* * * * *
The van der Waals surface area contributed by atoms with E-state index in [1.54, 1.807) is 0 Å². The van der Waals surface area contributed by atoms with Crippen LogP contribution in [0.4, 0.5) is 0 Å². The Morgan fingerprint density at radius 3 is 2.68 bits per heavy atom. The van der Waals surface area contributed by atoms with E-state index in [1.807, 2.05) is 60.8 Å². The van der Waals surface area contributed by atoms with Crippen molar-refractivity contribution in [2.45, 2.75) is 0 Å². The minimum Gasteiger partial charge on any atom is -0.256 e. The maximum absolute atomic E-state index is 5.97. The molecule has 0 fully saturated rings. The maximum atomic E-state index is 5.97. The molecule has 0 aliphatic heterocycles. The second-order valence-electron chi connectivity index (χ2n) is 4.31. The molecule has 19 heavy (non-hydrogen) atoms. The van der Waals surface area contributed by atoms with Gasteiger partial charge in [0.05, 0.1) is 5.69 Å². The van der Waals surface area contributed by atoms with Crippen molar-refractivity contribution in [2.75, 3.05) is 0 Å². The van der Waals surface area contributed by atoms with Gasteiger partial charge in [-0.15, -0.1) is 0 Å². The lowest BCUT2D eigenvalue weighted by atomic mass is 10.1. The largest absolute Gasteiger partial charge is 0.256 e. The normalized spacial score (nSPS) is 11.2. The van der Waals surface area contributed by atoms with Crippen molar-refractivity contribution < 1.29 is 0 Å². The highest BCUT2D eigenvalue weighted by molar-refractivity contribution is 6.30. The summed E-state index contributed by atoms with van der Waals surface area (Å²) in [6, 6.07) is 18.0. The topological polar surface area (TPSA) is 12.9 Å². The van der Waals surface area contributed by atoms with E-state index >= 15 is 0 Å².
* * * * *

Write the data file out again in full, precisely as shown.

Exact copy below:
The van der Waals surface area contributed by atoms with E-state index in [1.54, 1.807) is 0 Å². The van der Waals surface area contributed by atoms with Crippen LogP contribution in [0.4, 0.5) is 0 Å². The Morgan fingerprint density at radius 3 is 2.68 bits per heavy atom. The van der Waals surface area contributed by atoms with E-state index in [1.807, 2.05) is 60.8 Å². The van der Waals surface area contributed by atoms with Crippen molar-refractivity contribution in [2.45, 2.75) is 0 Å². The minimum Gasteiger partial charge on any atom is -0.256 e. The maximum absolute atomic E-state index is 5.97. The molecule has 0 fully saturated rings. The maximum atomic E-state index is 5.97. The molecule has 0 aliphatic heterocycles. The second-order valence-electron chi connectivity index (χ2n) is 4.31. The molecule has 19 heavy (non-hydrogen) atoms. The van der Waals surface area contributed by atoms with Gasteiger partial charge in [0.05, 0.1) is 5.69 Å². The van der Waals surface area contributed by atoms with Crippen molar-refractivity contribution in [2.75, 3.05) is 0 Å². The van der Waals surface area contributed by atoms with Gasteiger partial charge in [-0.15, -0.1) is 0 Å². The lowest BCUT2D eigenvalue weighted by atomic mass is 10.1. The largest absolute Gasteiger partial charge is 0.256 e. The normalized spacial score (nSPS) is 11.2. The van der Waals surface area contributed by atoms with Crippen molar-refractivity contribution < 1.29 is 0 Å². The highest BCUT2D eigenvalue weighted by molar-refractivity contribution is 6.30. The summed E-state index contributed by atoms with van der Waals surface area (Å²) in [6, 6.07) is 18.0. The topological polar surface area (TPSA) is 12.9 Å². The van der Waals surface area contributed by atoms with E-state index >= 15 is 0 Å².